Perfectionism and People Pleasing -- The reasons we procrastinate are often rooted in our strengths

One of my favorite parts of my job is helping my clients to improve their time management, so that they can carve out more time for pleasure and being truly present in their lives. To improve performance in any area, time management included, we need to acknowledge and understand the obstacles. Despite considering myself to be a relatively accomplished person, I have struggled as mightily with time management as I have with food. Time management is now an ongoing area of personal development work for me. I have studied it and have incorporated what I have learned into my own daily practice (and it is a practice, rather than a destination). All of this is to say that, thanks to my own shortcomings in this area, I have a pretty clear understanding of the obstacles involved.

In this case, the big three obstacles are:

1.  self-criticism,
2.  perfectionism,

3.  people-pleasing.

My life was forever altered when I learned that both high-achievers and dysregulated eaters tend toward perfectionism, people-pleasing and self-criticism.[1] To me, this explains why so many successful people struggle with eating and weight issues and tell me that food is “the only area of my life that I can’t seem to find a sustainable solution.” We tend to be hard on ourselves, demanding near-perfection, which makes us critical of our shortcomings and perceived failures. The problem is that when we judge and criticize ourselves for overeating or procrastinating (or for anything else), we miss the opportunity to learn. Criticism crowds out curiosity, which interferes with learning and self-improvement.

When we criticize ourselves, we just feel bad about ourselves. We don’t necessarily learn anything. However, when we suspend judgment and criticism and instead ask what is behind the procrastination, we can understand that our procrastination is often rooted in personality traits that are otherwise helpful for succeeding in life. Two of these traits are perfectionism and people pleasing.

We can see how the personality traits of perfectionism and people pleasing would be very useful for succeeding in running a business or household, taking care of children, aging parents, patients or clients (hello, health care professionals!), and volunteering in the community. Going the extra mile (by staying late, deferring other fun activities so that we can focus on a work project, ignoring our hunger and emotional signals in favor of serving others) earns accolades and appreciation. By pleasing others, we climb the ladder of success. We are given more responsibility because we can be counted upon to defer our own needs and delay our own gratification in the interest of the family, group, or organization. Hooray for the group!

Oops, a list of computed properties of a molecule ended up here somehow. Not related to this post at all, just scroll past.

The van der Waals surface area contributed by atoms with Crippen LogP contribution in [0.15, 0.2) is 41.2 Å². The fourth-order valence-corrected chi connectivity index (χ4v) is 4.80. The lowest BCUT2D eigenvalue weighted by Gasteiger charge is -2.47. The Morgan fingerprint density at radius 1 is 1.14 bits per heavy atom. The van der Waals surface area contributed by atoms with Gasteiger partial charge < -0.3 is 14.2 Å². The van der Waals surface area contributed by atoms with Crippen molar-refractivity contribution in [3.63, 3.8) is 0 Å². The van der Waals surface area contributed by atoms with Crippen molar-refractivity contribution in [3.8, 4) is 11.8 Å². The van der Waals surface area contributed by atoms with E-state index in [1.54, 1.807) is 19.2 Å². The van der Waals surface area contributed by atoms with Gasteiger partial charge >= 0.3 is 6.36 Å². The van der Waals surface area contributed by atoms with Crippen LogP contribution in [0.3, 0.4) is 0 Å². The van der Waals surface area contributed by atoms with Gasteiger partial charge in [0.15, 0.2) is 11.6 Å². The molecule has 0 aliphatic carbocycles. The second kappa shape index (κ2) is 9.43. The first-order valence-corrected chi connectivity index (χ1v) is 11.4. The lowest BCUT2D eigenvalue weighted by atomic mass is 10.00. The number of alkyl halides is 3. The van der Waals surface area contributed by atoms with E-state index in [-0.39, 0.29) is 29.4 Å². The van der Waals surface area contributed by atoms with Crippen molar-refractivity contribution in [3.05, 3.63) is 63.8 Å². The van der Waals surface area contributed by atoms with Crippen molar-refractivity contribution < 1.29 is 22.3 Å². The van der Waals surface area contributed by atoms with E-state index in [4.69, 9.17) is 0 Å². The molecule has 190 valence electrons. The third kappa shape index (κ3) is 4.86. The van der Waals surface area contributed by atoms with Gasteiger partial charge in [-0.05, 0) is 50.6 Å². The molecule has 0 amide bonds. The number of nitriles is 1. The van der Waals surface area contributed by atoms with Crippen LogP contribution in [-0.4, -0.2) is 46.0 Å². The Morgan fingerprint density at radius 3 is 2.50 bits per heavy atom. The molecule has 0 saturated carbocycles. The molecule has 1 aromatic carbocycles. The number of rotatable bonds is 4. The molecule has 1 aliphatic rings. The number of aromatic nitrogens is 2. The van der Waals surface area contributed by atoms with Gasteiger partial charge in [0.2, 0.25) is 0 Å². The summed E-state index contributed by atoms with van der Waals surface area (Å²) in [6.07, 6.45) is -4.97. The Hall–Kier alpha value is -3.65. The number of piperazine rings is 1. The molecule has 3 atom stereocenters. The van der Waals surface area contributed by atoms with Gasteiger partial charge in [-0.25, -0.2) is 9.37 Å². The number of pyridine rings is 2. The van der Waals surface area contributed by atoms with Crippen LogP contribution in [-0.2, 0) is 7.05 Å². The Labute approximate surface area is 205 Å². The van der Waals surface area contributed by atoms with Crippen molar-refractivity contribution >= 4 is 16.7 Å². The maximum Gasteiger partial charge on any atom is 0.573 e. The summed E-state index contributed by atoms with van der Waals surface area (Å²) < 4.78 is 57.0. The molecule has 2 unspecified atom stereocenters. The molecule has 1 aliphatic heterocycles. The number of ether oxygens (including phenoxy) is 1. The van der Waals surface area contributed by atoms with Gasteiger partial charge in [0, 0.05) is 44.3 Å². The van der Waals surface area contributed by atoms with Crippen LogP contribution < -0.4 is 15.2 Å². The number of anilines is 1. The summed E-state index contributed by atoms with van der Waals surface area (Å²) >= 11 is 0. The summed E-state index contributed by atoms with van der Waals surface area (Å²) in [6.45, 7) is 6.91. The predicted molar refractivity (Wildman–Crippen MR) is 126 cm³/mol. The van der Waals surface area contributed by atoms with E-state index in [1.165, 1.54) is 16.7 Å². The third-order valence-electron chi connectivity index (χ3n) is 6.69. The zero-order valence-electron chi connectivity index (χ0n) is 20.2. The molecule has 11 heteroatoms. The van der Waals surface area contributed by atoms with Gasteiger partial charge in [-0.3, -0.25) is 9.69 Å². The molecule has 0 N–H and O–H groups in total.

Unfortunately, the consequence is often mindless eating and/or procrastinating on things that matter for ourselves (exercise, sleep, an organized office or home), and general overwhelm. Boo for us!

Thus, our otherwise laudable personality traits can become liabilities when it comes to taking care of ourselves and managing our time. Whoa!

I’ll say that again… our otherwise laudable personality traits can become liabilities when it comes to taking care of ourselves and managing our time.

The good news for all of us is that knowledge is power. Simply understanding and accepting our own perfectionistic and people-pleasing tendencies and having self-compassion (rather than self-criticism) for our shortcomings makes us more likely to succeed in tempering them. We can learn to add our own needs and desires to the equation when it comes to planning our days, weeks, months, and lives. This takes practice, planning and attention. But then, so does most everything worth doing.

Next week, I’ll send you a simple tool to help you get started managing your time in a way that works for you, as you learn to balance taking care of yourself with taking care of everything else you have going on in your life. The result (I hope) will be that you will use this tool to help you create the time for more pleasure and more connection to what really matters to you.

For more information on skills training for both health care professionals and laypeople on overcoming overeating, please click here. If you have friends, family or colleagues who might be interested in receiving this information or joining the conversation, please invite them to subscribe to this newsletter. They (and you) will receive 3 master recipes to help make healthy food simple and delicious.

For more information on skills training for both health care professionals and laypeople on overcoming overeating, please click here. If you have friends, family or colleagues who might be interested in receiving this information or joining the conversation, please invite them to subscribe to this newsletter. They (and you) will receive 3 master recipes to help make healthy food simple and delicious.

 

Until next week, my friends,

Here’s to your deliberate life!

Dr. Paige.

 

[1] My co-author, Karen R. Koenig, LCSW, M.Ed., has written extensively on personality traits of dysregulated eaters in her books, particularly Nice Girls Finish Fat (Simon & Schuster, 2009). We also discuss some of these traits in our book, Helping Patients Outsmart Overeating (Rowman & Littlefield, 2017.)